Friday, July 30, 2010

Where Did These Clouds Come From?

When I lived in Pueblo West, Colorado, I experienced clouds like I had never experienced in California. Even more, it could be clear at one moment, and then all of a sudden these clouds would come moving in, dark as could be, and start a rain storm that would last for a while, and then go away. I always wondered: "Where did these clouds come from?"
Of course, that is the nature of clouds; especially rain clouds. They not only bring darkness, by blocking the sun and the sky, but they also bring rain. While rain is good for the earth, it can at times dampen our spirit, and make it difficult to accomplish what we might have planned to do. However, in knowing that rain brings good, then we can persevere through the times of rain, and we experience the green and growth that it causes.
As I thought about our blog topic for this week, it reminded me of life in general. How often do the dark clouds suddenly appear in our lives? They come and darken our thinking for a time. Maybe they keep us unfocused for a time. Maybe they even dampen our spirits for a time. But the truth is, when understood rightly, they bring growth and blessing.
As the familiar verse in Romans 8:28 says, "And we know that in all things God works for the good of those who love him, who have been called according to his purpose." We can know that God will take whatever comes into our lives, and turn it into good. Because of this, we need not worry, but rather trust in God. Philippians 4:6-7 reminds us: "Do not be anxious about anything, but in everything, by prayer and petition, with thanksgiving, present your requests to God. And the peace of God, which transcends all understanding, will guard your heart and minds in Christ Jesus."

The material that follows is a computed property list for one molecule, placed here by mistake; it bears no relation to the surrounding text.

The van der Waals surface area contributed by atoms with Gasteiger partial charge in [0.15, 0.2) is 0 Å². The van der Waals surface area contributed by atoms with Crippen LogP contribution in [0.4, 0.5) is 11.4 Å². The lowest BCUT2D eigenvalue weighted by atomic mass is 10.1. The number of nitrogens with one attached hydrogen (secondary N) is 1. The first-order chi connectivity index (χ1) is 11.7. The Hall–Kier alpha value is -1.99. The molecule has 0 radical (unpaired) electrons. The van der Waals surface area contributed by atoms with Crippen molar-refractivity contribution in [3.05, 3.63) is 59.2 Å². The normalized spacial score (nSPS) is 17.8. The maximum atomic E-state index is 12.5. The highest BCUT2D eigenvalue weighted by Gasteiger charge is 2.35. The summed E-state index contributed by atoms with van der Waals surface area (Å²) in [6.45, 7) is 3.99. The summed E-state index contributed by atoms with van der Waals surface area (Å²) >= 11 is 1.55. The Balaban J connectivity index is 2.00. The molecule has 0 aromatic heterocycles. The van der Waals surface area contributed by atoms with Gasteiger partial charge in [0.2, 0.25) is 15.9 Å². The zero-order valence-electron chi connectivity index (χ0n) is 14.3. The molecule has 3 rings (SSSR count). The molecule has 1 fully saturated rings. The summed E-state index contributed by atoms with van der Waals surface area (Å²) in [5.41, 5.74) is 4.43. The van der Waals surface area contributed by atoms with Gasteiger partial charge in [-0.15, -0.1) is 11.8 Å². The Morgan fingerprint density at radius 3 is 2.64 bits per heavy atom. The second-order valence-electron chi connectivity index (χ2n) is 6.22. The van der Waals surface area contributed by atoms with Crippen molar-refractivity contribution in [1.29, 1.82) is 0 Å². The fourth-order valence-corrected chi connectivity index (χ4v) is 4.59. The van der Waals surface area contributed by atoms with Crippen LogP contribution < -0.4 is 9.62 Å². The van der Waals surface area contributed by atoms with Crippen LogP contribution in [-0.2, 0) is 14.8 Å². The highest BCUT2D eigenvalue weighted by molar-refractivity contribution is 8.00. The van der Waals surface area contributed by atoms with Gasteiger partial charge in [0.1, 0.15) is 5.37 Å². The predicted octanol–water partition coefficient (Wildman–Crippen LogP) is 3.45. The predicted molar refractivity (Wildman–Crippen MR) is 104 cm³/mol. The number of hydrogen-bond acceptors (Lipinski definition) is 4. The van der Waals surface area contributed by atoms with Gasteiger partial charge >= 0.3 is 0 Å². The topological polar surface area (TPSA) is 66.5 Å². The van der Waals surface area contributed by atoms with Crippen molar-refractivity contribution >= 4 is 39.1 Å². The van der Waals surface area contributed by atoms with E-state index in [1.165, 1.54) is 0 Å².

And so it is good to regularly evaluate: What are the clouds in my life? Where did they come from? What is their purpose? Am I giving myself over to God, and not worrying, knowing that God will work out good through them? You see, where the clouds come from doesn't matter, as much as why the clouds are there, and how God brings fruit from the clouds. Be strong in the Lord, and the clouds become a blessing, not a deterrent.

Wednesday, July 21, 2010

What Difference Does Commitment Make?

When it comes to commitment, our world is in a much different place than it was years ago. In fact, I was just talking with some people the other day about how not only people have changed in their view of commitment, but so have companies. It used to be that companies sought to care for their employees, and employees would work 20, 30, even 40 years and then retire. Now companies lay people off to avoid having to pay full pensions, and workers rarely work for the same company for a long time.
When talking about commitment, there are so many areas we could venture:
Divorce- It used to be a very low percentage of people got divorced. When people made the commitment to marry, they usually stayed married. It is said that currently the divorce rate in America of first marriages is somewhere around 40-50%, 60% for second marriages, and 73% for third marriages!